This conference brings together key thinkers working in the long history of literature in English to discuss deep historical patterns, resonances, and critical flash-points that might help us better understand the complex relationship between ecological collapse, migration, and literary production.
Sponsored by the Mark and Stacey Yusko Endowment for Excellence in English, the Department of English, the Department of History, the Environmental Humanities Initiative, and the Institute for Scholarship in the Liberal Arts (Henkels Lecture Fund), the Environmental Change Initiative, and the John J. Reilly Center for Science, Technology, and Values, the GLOBES Certificate Program, and the Minor is Sustainability.
This event is for Notre Dame community members and registered participants. Attendees must comply with the University’s COVID-19 guidelines. Learn more and register at english.nd.edu/ice-and-fire.
Thursday, March 24, 2022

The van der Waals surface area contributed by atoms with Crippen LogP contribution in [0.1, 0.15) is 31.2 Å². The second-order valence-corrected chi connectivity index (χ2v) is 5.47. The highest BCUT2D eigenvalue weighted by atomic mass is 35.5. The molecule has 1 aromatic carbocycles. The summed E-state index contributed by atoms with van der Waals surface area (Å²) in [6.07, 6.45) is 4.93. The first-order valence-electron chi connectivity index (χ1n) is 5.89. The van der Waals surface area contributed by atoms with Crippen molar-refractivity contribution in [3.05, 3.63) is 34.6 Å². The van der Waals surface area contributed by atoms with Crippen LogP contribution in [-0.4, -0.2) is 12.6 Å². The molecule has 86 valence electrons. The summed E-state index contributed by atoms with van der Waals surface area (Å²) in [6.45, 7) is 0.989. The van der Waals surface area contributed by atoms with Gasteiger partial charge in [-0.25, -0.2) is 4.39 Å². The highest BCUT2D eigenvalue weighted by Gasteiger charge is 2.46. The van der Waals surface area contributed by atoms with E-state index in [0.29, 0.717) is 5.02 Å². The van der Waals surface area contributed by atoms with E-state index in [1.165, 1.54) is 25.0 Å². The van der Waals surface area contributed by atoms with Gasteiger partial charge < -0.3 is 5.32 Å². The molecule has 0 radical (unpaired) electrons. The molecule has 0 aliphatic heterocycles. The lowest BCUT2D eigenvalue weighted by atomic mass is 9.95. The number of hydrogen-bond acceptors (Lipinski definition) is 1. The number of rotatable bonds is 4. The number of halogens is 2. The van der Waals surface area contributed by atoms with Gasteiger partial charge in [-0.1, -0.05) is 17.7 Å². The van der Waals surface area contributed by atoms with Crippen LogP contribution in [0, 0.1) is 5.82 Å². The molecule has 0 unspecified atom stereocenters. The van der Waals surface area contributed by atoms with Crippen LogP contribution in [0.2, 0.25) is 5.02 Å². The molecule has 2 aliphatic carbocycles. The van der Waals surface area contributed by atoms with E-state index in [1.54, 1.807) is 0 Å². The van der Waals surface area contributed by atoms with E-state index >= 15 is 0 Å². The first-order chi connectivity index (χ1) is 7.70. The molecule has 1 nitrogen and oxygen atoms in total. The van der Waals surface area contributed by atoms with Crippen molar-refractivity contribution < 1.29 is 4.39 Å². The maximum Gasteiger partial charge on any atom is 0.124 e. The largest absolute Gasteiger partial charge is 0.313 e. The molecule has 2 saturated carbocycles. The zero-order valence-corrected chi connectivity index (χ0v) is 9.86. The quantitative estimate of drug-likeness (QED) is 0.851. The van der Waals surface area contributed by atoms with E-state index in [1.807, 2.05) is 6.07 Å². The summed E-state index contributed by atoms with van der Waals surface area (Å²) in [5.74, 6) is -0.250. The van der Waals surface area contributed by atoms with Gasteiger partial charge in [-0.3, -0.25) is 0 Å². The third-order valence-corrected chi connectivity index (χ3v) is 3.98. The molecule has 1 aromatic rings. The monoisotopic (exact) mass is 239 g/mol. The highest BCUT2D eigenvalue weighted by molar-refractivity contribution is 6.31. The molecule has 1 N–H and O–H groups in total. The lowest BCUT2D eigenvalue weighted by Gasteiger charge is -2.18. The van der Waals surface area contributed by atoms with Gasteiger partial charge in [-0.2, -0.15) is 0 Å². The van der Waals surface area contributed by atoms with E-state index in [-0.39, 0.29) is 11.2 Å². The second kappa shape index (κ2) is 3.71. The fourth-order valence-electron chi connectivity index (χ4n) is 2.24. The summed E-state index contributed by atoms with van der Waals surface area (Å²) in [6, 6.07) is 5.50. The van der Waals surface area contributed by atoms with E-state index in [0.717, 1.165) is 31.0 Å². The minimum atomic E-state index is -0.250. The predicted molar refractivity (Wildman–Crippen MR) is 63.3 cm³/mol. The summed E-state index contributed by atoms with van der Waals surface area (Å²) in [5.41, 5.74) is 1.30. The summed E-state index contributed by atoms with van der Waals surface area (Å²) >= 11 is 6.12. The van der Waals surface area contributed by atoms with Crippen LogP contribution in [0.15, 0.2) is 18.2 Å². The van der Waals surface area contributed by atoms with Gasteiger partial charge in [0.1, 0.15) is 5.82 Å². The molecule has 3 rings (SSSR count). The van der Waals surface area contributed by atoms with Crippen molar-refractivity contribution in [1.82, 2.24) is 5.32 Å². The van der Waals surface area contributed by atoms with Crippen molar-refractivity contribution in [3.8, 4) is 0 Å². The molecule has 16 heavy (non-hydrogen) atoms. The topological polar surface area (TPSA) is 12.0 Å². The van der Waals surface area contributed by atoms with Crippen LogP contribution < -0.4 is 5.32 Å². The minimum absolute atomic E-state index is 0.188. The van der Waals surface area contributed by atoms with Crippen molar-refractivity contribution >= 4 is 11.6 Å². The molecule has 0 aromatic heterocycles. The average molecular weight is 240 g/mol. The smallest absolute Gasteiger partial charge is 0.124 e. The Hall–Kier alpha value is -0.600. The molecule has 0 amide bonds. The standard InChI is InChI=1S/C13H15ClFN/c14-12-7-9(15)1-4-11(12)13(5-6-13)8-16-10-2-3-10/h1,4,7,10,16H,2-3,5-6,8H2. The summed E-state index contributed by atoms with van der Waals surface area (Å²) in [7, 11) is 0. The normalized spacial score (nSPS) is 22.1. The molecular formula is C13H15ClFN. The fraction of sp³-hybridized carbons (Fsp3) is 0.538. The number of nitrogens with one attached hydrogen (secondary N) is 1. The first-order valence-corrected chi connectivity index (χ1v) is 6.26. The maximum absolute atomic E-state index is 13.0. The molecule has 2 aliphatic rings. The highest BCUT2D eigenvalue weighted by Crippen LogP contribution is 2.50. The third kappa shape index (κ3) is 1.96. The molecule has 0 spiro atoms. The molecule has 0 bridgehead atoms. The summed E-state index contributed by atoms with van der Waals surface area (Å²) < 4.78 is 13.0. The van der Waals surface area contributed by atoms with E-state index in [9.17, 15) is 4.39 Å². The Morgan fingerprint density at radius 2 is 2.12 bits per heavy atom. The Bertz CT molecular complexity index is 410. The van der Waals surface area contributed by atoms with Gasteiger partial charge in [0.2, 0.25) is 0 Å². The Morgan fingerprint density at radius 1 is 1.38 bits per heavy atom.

5pm Keynote Address by Dipesh Chakrabarty, McKenna Auditorium
6:30pm Reception McKenna Gallery
Friday, March 25, 2022
9:30am–11am First Panel: “Storms of Empire: Early Modern Europe in a Global Climate.” Robert Markley, University of Illinois, and Sam White, Ohio State University. Respondent: Elliott Visconsi. McKenna 205–206-207.
11am–11:15am Coffee Break
11:15am–12:45pm Second Panel: “Unnatural Disasters: Literature, Sovereignty, and Science in the 18th and 19th Centuries.” Lucinda Cole, University of Illinois, and Malcom Sen, University of Massachusetts Amherst. Respondent: Joshua Specht. McKenna 205–206-207.
1:30pm–3pm Third Panel: “Strange Weather: Ecological Disaster, Narrative, and Modernity, from 1350 to 2050.” Kellie Robertson, University of Maryland, and Claire Colebook, Pennsylvania State University. Respondent: Amy Mulligan. McKenna 205–206-207.
3pm–3:15pm Coffee Break
3:15pm–4:45pm Concluding Plenary Discussion with Dipesh Chakrabarty, Roy Scranton, Kate Marshall, and Francisco Robles. McKenna 205–206-207.
Learn more and register at english.nd.edu/ice-and-fire